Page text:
book a meeting Search Search
brisbane

level 16, 324 queen st,
brisbane qld 4000
+61 7 3235 0400

dandenong

40-42 scott st,
dandenong vic 3175
+61 3 9794 2600

melbourne

level 7, 600 bourke st,
melbourne vic 3000
+61 3 8615 9900

sydney

level 21, 20 bond st,
sydney nsw 2000
+61 2 8298 9533

hello. we’re glad you’re
getting in touch.

Fill in form below, or simply call us on 1800 888 966

A recent survey published by the Australian Human Rights Commission has revealed only one in five people who have experienced sexual harassment in the workplace made a formal complaint.

Other significant findings of the survey include the following statistics:

  • 19% of respondents who made a formal complaint about sexual harassment were characterised as troublemakers;
  • 49% of respondents thought that reporting sexual harassment was an over-reaction, and therefore failed to report the behaviour; and
  • 45% of respondents who made a complaint said that there were no changes in their organisation.

In a recent interview on ABC Radio Federal Sex Discrimination Commissioner Kate Jenkins said sexual harassment in the workplace was increasing.

Based on the findings of the survey, almost half of the complaints made about sexual harassment in the workplace were not met with what complainants considered to be appropriate change.

An example relied upon by Ms Jenkins is Catherine Marriot’s recent complaint regarding former Deputy Prime Minister Barnaby Joyce. The National Party conducted an investigation into Mr Joyce’s behaviour, but the complaint was unable to be substantiated.

This, in Ms Jenkins’ view, was due to the National Party’s lack of a well-defined and externally scrutinised process to deal with complaints of sexual harassment.

There have also been reports that the possibility of defamation proceedings are preventing people from complaining about sexual harassment.

Actor Craig McLachlan is currently involved in a dispute involving a former co-star, over reports of sexual assault. Mr McLachlan is claiming $6.5 million in damages.

The threat of defamation proceedings, coupled with the shortcomings in complaint handling procedures, may go towards explaining why the unreported instances of sexual harassment are so prevalent.

Tips for employers

Our practical tips for employers wanting to address sexual harassment in the workplace are to:

  • implement robust and practical harassment policies and complaints procedures, then ensure that they are followed, promoted and reviewed frequently;
  • provide training in these areas for all employees, and encourage employees to speak up when they see sexual harassment in the workplace. We recommend training be conducted at least annually; and
  • foster attitudinal change in managers and leaders on the issue of sexual harassment.

If you would like advice regarding cultural change, assistance in reviewing or drafting sexual harassment policies, or you would like to conduct training in this area, please contact our Employment, Safety and Migration team.

This article was written by Cinzia Pietrolungo, Lawyer – Employment, Safety and Migration.

stay up to date with our news & insights

#MeToo in the workplace

13 December 2018
cinzia pietrolungo

A recent survey published by the Australian Human Rights Commission has revealed only one in five people who have experienced sexual harassment in the workplace made a formal complaint.

Other significant findings of the survey include the following statistics:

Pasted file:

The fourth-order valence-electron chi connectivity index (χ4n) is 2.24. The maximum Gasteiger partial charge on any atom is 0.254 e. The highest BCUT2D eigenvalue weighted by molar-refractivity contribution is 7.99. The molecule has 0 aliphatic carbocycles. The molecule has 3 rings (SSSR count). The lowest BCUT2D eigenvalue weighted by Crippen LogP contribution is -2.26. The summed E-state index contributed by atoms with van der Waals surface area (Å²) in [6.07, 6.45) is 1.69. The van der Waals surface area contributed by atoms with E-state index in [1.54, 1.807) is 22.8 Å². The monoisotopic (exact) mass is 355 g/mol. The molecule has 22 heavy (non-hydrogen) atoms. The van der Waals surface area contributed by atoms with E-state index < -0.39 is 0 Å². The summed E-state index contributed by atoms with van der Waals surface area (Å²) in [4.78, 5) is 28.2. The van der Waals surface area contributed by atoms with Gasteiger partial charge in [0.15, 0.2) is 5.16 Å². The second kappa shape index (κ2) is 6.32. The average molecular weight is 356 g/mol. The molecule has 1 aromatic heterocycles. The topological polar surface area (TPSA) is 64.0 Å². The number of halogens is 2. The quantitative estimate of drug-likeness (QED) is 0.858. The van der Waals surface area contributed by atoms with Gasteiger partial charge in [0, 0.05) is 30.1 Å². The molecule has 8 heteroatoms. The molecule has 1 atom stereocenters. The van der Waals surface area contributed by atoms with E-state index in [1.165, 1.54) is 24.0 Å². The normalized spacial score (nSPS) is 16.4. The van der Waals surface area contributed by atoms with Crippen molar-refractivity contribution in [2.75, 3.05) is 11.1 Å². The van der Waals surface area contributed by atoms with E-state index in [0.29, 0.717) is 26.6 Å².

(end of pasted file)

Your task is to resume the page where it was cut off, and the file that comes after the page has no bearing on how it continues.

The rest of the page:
• 19% of respondents who made a formal complaint about sexual harassment were characterised as troublemakers;
  • 49% of respondents thought that reporting sexual harassment was an over-reaction, and therefore failed to report the behaviour; and
  • 45% of respondents who made a complaint said that there were no changes in their organisation.

In a recent interview on ABC Radio Federal Sex Discrimination Commissioner Kate Jenkins said sexual harassment in the workplace was increasing.

Based on the findings of the survey, almost half of the complaints made about sexual harassment in the workplace were not met with what complainants considered to be appropriate change.

An example relied upon by Ms Jenkins is Catherine Marriot’s recent complaint regarding former Deputy Prime Minister Barnaby Joyce. The National Party conducted an investigation into Mr Joyce’s behaviour, but the complaint was unable to be substantiated.

This, in Ms Jenkins’ view, was due to the National Party’s lack of a well-defined and externally scrutinised process to deal with complaints of sexual harassment.

There have also been reports that the possibility of defamation proceedings are preventing people from complaining about sexual harassment.

Actor Craig McLachlan is currently involved in a dispute involving a former co-star, over reports of sexual assault. Mr McLachlan is claiming $6.5 million in damages.

The threat of defamation proceedings, coupled with the shortcomings in complaint handling procedures, may go towards explaining why the unreported instances of sexual harassment are so prevalent.

Tips for employers

Our practical tips for employers wanting to address sexual harassment in the workplace are to:

  • implement robust and practical harassment policies and complaints procedures, then ensure that they are followed, promoted and reviewed frequently;
  • provide training in these areas for all employees, and encourage employees to speak up when they see sexual harassment in the workplace. We recommend training be conducted at least annually; and
  • foster attitudinal change in managers and leaders on the issue of sexual harassment.

If you would like advice regarding cultural change, assistance in reviewing or drafting sexual harassment policies, or you would like to conduct training in this area, please contact our Employment, Safety and Migration team.

This article was written by Cinzia Pietrolungo, Lawyer – Employment, Safety and Migration.